In fact, the Beijing Olympics are a force of direct, demonstrable malignity. The government has not softened its stance on human rights, as promised, but hardened it in the run-up to the Games. Censorship has increased, not decreased. Some of the poorest communities have suffered -- razed to make room for stadiums, and forced migrant labor used to build them -- not prospered. Peaceful dissidents such as Hu Jia and Yang Chunlin, who merely protested on the Internet, and ethnic minorities in Tibet have been treated more harshly, not less.

Why such a coordinated silence on these issues? There is one American athlete with something other than farina in his spine: Joey Cheek. He identified the real constraint on athletes: funding for their efforts comes from those toadying corporate sponsors. "The USOC has great incentive not to upset these global companies -- athletes as well," he said. "This is what pays for our training. And that brings great pressure not to rock the boat too much."

It's one thing to be considerate of the host -- the Chinese people are different from their government, and are surely entitled to consideration. But it's another to willfully blind and gag oneself to the obvious circumstances in China for the sake of a mass commercial circus. To say that the dissidents behind bars should not distract from the performances on the parallel bars, to divorce athletic performance from the fraught circumstances in which stadiums were built, is to perpetrate a lie. No event held in China can be apolitical. A Beijing Olympics begs the question: How does a totalitarian government with a capitalist economy intend to behave as an international partner?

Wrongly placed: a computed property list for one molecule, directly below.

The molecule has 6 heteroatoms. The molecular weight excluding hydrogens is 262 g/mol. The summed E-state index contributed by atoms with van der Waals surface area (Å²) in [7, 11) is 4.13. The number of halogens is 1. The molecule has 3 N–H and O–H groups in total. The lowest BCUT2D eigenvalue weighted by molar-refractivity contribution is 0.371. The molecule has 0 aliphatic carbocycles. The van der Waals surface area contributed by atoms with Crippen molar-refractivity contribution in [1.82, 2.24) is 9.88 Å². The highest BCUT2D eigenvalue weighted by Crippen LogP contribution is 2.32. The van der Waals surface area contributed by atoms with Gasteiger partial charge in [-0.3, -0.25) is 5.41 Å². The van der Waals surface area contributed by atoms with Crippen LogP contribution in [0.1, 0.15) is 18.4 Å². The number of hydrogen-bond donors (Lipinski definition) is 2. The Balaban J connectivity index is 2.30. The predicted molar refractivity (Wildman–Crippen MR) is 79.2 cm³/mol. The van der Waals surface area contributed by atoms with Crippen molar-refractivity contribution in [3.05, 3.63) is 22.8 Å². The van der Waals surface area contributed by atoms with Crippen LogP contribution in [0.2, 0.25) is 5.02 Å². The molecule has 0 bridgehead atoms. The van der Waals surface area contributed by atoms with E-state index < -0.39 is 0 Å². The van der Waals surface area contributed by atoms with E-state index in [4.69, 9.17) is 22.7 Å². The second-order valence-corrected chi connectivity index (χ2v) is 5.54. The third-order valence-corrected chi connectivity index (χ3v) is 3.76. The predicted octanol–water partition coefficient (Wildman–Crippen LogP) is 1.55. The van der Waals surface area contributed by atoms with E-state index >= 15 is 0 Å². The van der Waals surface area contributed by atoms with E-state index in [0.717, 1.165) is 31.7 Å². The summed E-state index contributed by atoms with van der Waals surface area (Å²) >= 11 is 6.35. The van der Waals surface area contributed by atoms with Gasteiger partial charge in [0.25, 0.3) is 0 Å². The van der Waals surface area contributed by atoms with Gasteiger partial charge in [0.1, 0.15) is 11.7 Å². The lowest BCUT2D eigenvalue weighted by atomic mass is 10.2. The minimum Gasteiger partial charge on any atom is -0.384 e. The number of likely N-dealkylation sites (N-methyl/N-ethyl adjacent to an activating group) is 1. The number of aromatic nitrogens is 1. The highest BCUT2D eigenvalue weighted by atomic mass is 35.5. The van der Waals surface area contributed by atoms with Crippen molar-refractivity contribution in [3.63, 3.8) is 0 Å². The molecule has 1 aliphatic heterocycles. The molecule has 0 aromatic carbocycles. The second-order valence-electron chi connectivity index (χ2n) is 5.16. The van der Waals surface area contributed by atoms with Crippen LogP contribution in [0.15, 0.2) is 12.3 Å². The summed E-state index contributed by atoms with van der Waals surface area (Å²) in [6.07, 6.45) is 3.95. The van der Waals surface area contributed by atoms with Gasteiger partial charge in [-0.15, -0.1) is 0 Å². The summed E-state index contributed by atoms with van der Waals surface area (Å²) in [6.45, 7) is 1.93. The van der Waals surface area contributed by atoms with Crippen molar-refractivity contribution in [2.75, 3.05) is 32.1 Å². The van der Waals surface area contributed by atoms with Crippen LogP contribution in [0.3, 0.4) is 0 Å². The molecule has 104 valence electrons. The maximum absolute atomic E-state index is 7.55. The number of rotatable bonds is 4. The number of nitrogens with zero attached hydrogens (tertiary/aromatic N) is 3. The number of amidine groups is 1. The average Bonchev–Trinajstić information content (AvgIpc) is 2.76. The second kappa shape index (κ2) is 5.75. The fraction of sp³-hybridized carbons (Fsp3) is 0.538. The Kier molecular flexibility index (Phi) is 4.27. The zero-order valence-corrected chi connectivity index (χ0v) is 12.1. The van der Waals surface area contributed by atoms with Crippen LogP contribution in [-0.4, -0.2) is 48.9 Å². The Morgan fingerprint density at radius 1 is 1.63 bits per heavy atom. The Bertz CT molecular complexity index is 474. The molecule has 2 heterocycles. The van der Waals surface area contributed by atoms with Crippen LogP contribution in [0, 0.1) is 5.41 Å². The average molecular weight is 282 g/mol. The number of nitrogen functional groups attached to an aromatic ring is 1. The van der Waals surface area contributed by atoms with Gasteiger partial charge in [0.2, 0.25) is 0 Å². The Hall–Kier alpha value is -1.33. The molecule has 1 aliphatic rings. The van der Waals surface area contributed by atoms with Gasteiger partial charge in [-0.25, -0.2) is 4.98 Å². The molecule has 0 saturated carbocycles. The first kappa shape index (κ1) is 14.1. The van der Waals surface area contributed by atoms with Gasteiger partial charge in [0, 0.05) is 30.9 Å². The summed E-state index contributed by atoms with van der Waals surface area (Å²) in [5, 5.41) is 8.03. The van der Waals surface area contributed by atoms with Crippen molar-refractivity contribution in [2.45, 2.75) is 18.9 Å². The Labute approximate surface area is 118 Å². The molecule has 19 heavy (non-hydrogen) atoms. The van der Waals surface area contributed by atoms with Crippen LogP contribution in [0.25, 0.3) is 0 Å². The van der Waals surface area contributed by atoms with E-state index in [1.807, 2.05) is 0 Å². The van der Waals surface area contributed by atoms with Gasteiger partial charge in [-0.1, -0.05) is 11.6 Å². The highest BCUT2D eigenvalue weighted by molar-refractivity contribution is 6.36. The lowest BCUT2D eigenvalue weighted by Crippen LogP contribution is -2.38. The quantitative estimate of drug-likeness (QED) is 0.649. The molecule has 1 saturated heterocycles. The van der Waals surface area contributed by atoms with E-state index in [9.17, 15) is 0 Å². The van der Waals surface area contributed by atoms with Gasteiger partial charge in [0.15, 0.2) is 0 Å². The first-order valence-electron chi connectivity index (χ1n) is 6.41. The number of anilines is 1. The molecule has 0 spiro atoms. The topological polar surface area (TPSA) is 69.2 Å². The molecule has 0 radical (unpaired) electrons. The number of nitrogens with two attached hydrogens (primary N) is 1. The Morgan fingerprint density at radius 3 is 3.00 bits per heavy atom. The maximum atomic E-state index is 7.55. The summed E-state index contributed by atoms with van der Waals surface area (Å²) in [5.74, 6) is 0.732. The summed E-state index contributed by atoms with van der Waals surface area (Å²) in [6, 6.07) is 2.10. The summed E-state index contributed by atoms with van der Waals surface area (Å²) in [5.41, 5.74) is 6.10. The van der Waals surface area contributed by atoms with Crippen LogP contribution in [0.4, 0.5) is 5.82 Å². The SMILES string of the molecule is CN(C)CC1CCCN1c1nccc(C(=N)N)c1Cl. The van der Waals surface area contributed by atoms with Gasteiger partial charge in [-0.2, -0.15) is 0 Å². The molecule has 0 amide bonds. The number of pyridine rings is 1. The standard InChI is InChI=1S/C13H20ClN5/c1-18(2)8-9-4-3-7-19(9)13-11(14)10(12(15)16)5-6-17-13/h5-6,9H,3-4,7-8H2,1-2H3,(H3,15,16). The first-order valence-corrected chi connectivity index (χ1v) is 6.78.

The answer is obvious in the absurdly choreographed, foreshortened, censored, route-altered torch run: Chinese paramilitary groups and massive security enforce a "journey of harmony" by pushing and shoving through demonstrators.

One person who refuses to play his assigned role is Australian Prime Minister Kevin Rudd. He declined to let the track-suited torch enforcers run roughshod over his country and in a recent speech called for Chinese officials to be more accommodating on human rights. (To read about it, go to John Pomfret's terrific Washington Post blog, "Pomfret's China," at newsweek.washingtonpost.com/postglobal.) Australian journalist Geremie Barmé analyzed the speech as a rejection of Chinese official demands that their international "friends" stick to the script.

"To be a friend of China, the foreigner is often expected to stomach unpalatable situations, and keep silent in the face of egregious behavior. A friend of China might enjoy the privilege of offering the occasional word of caution in private; in the public arena he or she is expected to have the good sense and courtesy to be 'objective.' That is to toe the line, whatever that happens to be. The concept of 'friendship' thus degenerates into little more than an effective tool for emotional blackmail and enforced complicity."

The way to deal with blackmail is to call it out publicly. If Chinese officials don't want mouthy outsiders to go off script and address the uncomfortable questions raised by a Beijing Games, they shouldn't have invited us. It's the deal they made. And on which they are now trying to renege. They shouldn't be allowed to.

© 2008 The Washington Post Company